Makers gonna make... at a slower pace

For the first time in maybe two years, I have only one project to work on: collage portraits for the Liberty Bank Building. 

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I enjoyed people-ing at the "Locally Sourced" reception, and sharing my butterflies with everyone.

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But my brain craves alone-time, preferably in the studio.

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So I took a week or two not doing much of anything, as the experts suggest you do after a big project. It's been a welcome change not to finish something in a week, or schedule events that won't happen for months in the future. Still a few deadlines, but they're not within days of each other. 

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It might take a few more months of this: my brain refuses to attempt more abstract things like goal-setting. So I intend to keep things low-key (ha!) for the summer, but I'm not making any promises.

Coming soon: "Locally Sourced"

If you've never been to the Pacific Northwest, this "Portlandia" sketch will give you a (slightly exaggerated) taste of the obsession over 'local origins.'

What -- and who -- qualifies as "local?" That's the Big Question behind our exhibit at the Columbia City Gallery.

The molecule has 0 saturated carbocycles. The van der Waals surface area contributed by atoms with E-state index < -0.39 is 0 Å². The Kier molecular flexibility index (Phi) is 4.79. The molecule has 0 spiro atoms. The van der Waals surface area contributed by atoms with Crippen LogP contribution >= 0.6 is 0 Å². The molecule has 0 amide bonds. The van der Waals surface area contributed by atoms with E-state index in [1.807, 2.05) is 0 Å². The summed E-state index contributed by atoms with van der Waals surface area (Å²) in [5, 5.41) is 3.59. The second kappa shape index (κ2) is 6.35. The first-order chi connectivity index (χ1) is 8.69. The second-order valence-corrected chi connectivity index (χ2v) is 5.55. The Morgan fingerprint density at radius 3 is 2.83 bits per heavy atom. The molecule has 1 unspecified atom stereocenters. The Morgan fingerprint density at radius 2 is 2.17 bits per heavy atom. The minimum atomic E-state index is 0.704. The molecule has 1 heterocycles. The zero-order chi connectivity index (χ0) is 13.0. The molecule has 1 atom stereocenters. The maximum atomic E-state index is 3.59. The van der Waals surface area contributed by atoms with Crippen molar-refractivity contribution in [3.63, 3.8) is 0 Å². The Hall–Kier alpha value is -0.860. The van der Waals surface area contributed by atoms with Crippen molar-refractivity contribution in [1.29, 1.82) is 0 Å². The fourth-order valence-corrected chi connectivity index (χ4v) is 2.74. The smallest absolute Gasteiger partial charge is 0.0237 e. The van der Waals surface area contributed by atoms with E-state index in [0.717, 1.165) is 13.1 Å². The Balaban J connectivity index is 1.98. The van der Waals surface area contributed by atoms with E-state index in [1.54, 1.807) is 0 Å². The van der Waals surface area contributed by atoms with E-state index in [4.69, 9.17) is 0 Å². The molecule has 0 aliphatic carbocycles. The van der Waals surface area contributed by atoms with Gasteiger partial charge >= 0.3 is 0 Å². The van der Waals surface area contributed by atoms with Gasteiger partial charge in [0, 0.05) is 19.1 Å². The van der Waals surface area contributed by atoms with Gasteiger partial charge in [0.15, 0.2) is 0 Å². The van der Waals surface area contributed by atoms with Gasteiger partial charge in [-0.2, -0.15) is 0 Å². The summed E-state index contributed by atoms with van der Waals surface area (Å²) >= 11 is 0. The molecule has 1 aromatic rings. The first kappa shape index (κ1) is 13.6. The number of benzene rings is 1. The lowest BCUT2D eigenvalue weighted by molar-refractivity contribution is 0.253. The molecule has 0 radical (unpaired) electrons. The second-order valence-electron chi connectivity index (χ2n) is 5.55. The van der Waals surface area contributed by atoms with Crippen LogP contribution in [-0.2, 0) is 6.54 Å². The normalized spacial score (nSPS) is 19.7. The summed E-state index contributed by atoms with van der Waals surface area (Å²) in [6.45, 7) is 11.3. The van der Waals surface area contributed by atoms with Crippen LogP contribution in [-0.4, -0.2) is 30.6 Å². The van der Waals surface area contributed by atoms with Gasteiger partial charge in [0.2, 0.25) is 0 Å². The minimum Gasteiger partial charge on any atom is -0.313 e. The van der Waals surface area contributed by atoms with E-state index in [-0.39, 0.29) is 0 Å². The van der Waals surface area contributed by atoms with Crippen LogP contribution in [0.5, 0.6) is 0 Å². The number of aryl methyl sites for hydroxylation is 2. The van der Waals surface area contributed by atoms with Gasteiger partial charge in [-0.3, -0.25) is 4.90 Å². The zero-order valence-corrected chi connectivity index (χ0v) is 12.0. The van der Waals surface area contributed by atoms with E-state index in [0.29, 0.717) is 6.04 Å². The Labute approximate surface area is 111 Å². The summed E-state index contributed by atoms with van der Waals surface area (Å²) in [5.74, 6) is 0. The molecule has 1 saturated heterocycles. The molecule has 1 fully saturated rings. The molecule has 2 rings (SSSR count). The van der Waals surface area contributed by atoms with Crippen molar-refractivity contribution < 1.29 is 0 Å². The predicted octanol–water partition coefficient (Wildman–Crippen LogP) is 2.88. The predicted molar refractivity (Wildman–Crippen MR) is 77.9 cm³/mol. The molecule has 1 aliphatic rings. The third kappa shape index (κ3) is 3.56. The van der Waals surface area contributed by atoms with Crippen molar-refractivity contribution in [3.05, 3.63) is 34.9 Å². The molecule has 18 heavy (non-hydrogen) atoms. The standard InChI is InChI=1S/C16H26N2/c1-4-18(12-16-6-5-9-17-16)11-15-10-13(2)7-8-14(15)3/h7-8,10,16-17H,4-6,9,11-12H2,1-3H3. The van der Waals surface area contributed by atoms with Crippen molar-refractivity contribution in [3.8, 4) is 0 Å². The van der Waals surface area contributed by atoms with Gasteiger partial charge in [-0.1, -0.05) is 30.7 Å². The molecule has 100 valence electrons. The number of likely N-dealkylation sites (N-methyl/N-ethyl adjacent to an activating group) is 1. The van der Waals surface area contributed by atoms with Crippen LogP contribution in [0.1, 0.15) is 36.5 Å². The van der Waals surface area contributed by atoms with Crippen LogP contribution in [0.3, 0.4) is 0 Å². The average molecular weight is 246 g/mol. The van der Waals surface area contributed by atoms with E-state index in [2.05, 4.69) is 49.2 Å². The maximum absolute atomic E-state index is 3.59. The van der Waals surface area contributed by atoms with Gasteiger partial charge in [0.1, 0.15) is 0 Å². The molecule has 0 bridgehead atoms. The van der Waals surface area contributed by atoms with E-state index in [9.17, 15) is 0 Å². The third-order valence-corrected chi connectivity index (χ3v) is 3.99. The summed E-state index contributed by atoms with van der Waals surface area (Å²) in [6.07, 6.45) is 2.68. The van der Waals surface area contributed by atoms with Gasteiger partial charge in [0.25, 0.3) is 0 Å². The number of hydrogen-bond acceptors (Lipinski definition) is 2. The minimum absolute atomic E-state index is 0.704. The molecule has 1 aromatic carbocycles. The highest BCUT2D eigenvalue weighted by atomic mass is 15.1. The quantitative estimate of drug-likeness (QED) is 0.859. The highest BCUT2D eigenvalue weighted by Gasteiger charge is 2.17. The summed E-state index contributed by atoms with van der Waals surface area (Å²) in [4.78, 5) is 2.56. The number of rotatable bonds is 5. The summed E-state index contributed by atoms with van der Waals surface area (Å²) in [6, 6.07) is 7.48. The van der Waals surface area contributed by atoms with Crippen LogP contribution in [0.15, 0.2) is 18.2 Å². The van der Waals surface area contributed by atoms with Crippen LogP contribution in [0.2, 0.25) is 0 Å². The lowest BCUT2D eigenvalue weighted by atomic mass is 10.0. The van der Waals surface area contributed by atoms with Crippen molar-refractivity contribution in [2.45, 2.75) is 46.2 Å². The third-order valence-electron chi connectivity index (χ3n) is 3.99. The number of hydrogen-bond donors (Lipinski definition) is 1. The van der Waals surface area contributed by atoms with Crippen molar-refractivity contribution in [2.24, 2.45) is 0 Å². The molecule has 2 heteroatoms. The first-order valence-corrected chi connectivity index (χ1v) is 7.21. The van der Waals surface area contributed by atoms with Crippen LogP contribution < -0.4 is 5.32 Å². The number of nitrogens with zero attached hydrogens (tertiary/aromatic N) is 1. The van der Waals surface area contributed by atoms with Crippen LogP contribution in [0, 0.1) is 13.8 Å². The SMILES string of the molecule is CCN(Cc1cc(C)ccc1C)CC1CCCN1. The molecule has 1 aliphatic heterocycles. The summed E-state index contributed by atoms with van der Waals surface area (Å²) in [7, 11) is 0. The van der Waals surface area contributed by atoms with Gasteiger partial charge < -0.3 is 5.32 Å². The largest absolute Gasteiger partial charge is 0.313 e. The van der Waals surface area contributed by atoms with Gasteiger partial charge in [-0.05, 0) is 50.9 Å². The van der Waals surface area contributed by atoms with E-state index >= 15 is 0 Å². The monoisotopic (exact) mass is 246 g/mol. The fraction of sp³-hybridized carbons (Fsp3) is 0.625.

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All four contributing artists are women of color who've lived here for a long time: Carletta Carrington Wilson, Bernadette Merikle, Susan Ringstad Emery and me. I think of us all as local, as familiar as coffee in Seattle. But you know how people talk about coffee here: like it's some rare, exotic thing seen only once in a blue moon. 

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Not surprising, then, that a coffee-related marketing blurb encapsulated that paradox, which I wanted to convey in my collages: "Rare & Exquisite."

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Each of us artists has a different take on being local. Carletta's textile work speaks to migrations through time and space. Bernadette imagines her ancestors deciding the question of local origins. And Susan, who calls herself an urban Iñupiat, considers Native (and "native") Seattle icons. Come see for yourself: the opening reception for "Locally Sourced" is May 19th at 5pm PST. Hope to see you in a few hours!